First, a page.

Nigerian oil firm Lekoil loses board fight with top shareholder

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Shareholders of London-listed Nigerian oil company Lekoil voted on Friday to approve an investor’s bid to add three members to the company’s board, in the culmination of a bitter dispute between its founder and its biggest shareholder.

The dispute between Lekoil founder and chief executive Lekan Akinyanmi and top shareholder Metallon even drew in Nigeria’s Ministry of Petroleum, and created more unwanted public turmoil for the company, which was caught out by a fraudulent loan last year.

A large majority of shareholders approved Metallon’s proposal to appoint Metallon CEO Thomas Richardson along with two others to the Lekoil board, expanding it to seven members.

Lekoil Chairman Mark Simmonds said he would stand down with immediate effect. The newly enlarged board will appoint his replacement.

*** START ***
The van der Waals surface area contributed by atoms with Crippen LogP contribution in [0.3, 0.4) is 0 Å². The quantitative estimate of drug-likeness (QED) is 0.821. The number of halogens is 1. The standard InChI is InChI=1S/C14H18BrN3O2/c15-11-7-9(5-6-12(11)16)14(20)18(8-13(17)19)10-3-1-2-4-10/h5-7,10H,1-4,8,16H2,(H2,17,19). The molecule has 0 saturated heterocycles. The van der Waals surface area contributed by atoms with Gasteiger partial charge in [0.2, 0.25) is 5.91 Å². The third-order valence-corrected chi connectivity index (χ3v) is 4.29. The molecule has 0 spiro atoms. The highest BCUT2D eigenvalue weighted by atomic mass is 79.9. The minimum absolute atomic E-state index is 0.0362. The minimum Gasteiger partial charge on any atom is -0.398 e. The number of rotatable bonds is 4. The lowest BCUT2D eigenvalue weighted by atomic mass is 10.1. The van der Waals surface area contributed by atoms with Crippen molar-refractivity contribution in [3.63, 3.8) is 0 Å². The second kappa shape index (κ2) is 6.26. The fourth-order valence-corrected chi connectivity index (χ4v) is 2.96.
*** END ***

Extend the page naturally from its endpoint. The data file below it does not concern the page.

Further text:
Metallon, a private investment company that owns four gold mines in Zimbabwe, became a shareholder of Lekoil last March and now has a 15.1 perecent stake, making it the top investor.

It says its proposal to expand the board will improve corporate governance and increase scrutiny of Lekoil’s finances.

“Today’s EGM result has delivered a clear mandate for change, in line with Metallon’s primary objective of a strengthened board, greater oversight and stronger governance at Lekoil, in order to unlock greater shareholder value for all,” Metallon CEO Richardson said in a statement after the vote.

Akinyanmi fought the change, and has said that if Metallon succeeded, they could be in “a very strong position to make a takeover attempt.”

After the vote, Akinyanmi struck a conciliatory tone.

“Now it is time to move forward and start the process of healing and reconciliation as we focus on our common and shared objective of creating and delivering value for all our stakeholders,” he said.

Lekoil is also facing scrutiny from Nigeria’s Ministry of Petroleum Resources for not notifying it over Metallon’s build-up of shares in the company.

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